| Article Summary:
Osteoarthritis (Osteoarthritis, also known as degenerative arthritis, degenerative joint disease), is a condition in which low-grade inflammation results in pain in the joints, caused by abnormal wearing of the cartilage that covers and acts as a cushion inside joints and destruction or decrease of synovial fluid that lubricates those joints.
As the bone surfaces become less well protected by cartilage, pain is experienced upon weight bearing, including walking and standing. Due to decreased movement because of the pain, regional muscles may atrophy, and ligaments may become more lax.
The main symptom is chronic pain, causing loss of mobility and often stiffness. "Pain" is generally described as a sharp ache, or a burning sensation in the associated muscles and tendons.
Osteoarthritis can cause a crackling noise (called "crepitus") when the affected joint is moved or touched, and patients may experience muscle spasm and contractions in the tendons. Occasionally, the joints may also be filled with fluid. Humid weather increases the pain in many patients.
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The Main Symptom Is Chronic Pain,
Causing Loss Of Mobility And Often Stiffness.
Osteoarthritis is the most common cause of water on the knee, an accumulation of excess fluid in or around the knee joint.
Generally speaking, the process of Osteoarthritis is irreversible, and typical treatment consists of medication or other interventions that can reduce the pain of osteoarthritis and thereby improve the function of the joint.
Natural treatment options may include:
- Weight control
- Appropriate rest
Acupuncture is a technique of inserting and manipulating fine filiform needles into specific points on the body with the aim of relieving pain and for therapeutic purposes.
- A meta-analysis of randomized controlled trials of acupuncture for knee Osteoarthritis concluded "clinically relevant benefits, some of which may be due to placebo or expectation effects".
- Heat can ease inflammation and swelling, and may improve circulation, which has a healing effect on the local area.
- Regular exercise, if possible, in the form of walking or swimming, is encouraged. Applying local heat before, and cold packs after exercise, can help relieve pain and inflammation, as can relaxation techniques.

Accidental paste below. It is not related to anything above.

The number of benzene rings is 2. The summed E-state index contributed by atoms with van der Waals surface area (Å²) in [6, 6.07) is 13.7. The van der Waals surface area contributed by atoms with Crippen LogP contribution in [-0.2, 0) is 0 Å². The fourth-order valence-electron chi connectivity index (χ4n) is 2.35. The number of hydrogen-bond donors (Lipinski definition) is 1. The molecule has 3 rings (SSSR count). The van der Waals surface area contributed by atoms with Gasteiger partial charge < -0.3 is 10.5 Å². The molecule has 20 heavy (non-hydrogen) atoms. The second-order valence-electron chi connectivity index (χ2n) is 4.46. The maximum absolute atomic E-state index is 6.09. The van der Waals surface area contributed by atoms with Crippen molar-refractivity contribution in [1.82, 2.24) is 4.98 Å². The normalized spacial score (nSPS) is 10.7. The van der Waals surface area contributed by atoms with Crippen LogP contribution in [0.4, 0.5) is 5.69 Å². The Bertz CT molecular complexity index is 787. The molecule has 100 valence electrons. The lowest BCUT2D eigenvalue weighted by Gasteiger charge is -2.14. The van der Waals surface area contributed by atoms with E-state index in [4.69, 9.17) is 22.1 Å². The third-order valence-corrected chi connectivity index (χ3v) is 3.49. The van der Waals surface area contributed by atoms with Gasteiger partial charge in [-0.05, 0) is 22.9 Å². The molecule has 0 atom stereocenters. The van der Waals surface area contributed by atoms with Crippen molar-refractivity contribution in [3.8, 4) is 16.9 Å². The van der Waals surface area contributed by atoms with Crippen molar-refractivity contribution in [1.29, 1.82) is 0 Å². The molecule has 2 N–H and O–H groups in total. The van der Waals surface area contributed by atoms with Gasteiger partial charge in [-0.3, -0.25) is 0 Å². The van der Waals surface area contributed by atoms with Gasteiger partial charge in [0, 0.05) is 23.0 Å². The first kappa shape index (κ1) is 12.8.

- Bone Friendly Diet. Nutritional changes shown to aid in the treatment of osteoarthritis include decreasing saturated fat and using a low energy diet to decrease body fat. A low fat vegetarian diet can reduce arthritis symptoms. A macrobiotic diet has been known to reduce symptoms as well.
- Supplements. There have been several studies showing potential benefits of dietary supplements for treating osteoarthritis. Potential treatment options may include:
- Glucosamine. Supplemental glucosamine may improve symptoms of osteoarthritis and delay its progression. The jury is still out as there are studies that show the benefit, while other studies conclude that glucosamine hydrochloride is not effective and that the effect of glucosamine sulfate is uncertain.
- Chondroitin sulfate. Along with glucosamine, chondroitin sulfate has become a widely used dietary supplement for treatment of Osteoarthritis. The Osteoarthritis Research Society International is in support of the use of chondroitin sulfate for osteoarthritis, however there have been studies which have found no benefit from chondroitin.
- Antioxidants, including vitamins C and E in both foods and supplements, has shown in studies to provide pain relief from osteoarthritis.
- Boswellia, an herbal supplement known in Ayurvedic medicine. It is widely available in health food stores and online.
- Ginger (rhizome) extract - has shown in some studies to improve knee osteoarthritis symptoms moderately.
- Hydrolyzed collagen (hydrolysate) (a gelatin product) may also prove beneficial in the relief of osteoarthritis symptoms, as substantiated in a German study by Beuker F. et al. and Seeligmuller et al. In their 6-month placebo-controlled study of 100 elderly patients, the verum group showed significant improvement in joint mobility.
- Omega-3 fatty acid, a vitamin supplement comprised of important oils derived from fish has shown to benefit bone health. In fact, recent studies have shown that plant-based omega-3 polyunsaturated fatty acids (PUFA) contained in such foods as flaxseed and walnuts may have a protective effect on bone health, according to a team of Penn State researchers who carried out the first controlled diet study of these fatty acids.
- Selenium deficiency has been correlated with a higher risk and severity of osteoarthritis.
- Vitamins B9 (folate) and B12 (cobalamin) taken in large doses significantly reduced osteoarthritis hand pain, presumably by reducing systemic inflammation.
- Vitamin D deficiency has been reported in patients with osteoarthritis, and supplementation with Vitamin D3 is recommended for pain relief.
Jeff Behar, MS, MBA